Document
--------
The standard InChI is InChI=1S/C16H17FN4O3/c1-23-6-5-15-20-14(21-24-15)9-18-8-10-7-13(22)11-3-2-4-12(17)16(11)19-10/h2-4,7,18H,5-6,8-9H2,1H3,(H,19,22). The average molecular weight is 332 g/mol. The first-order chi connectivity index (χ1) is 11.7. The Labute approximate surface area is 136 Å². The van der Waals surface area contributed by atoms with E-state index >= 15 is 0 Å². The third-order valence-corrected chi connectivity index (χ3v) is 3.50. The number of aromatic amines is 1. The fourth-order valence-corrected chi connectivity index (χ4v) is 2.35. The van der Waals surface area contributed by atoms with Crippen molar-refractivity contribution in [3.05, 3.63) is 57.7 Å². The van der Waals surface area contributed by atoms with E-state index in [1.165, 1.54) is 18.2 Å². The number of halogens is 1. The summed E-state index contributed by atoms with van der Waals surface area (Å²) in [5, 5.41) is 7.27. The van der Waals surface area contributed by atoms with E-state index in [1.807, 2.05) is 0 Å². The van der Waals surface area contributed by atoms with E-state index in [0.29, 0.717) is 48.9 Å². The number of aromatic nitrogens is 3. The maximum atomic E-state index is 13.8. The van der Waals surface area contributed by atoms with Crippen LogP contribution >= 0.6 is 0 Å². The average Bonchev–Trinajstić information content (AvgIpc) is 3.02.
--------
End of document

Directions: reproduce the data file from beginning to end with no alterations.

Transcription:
The standard InChI is InChI=1S/C16H17FN4O3/c1-23-6-5-15-20-14(21-24-15)9-18-8-10-7-13(22)11-3-2-4-12(17)16(11)19-10/h2-4,7,18H,5-6,8-9H2,1H3,(H,19,22). The average molecular weight is 332 g/mol. The first-order chi connectivity index (χ1) is 11.7. The Labute approximate surface area is 136 Å². The van der Waals surface area contributed by atoms with E-state index >= 15 is 0 Å². The third-order valence-corrected chi connectivity index (χ3v) is 3.50. The number of aromatic amines is 1. The fourth-order valence-corrected chi connectivity index (χ4v) is 2.35. The van der Waals surface area contributed by atoms with Crippen molar-refractivity contribution in [3.05, 3.63) is 57.7 Å². The van der Waals surface area contributed by atoms with E-state index in [1.165, 1.54) is 18.2 Å². The number of halogens is 1. The summed E-state index contributed by atoms with van der Waals surface area (Å²) in [5, 5.41) is 7.27. The van der Waals surface area contributed by atoms with E-state index in [1.807, 2.05) is 0 Å². The van der Waals surface area contributed by atoms with E-state index in [0.29, 0.717) is 48.9 Å². The number of aromatic nitrogens is 3. The maximum atomic E-state index is 13.8. The van der Waals surface area contributed by atoms with Crippen LogP contribution >= 0.6 is 0 Å². The average Bonchev–Trinajstić information content (AvgIpc) is 3.02.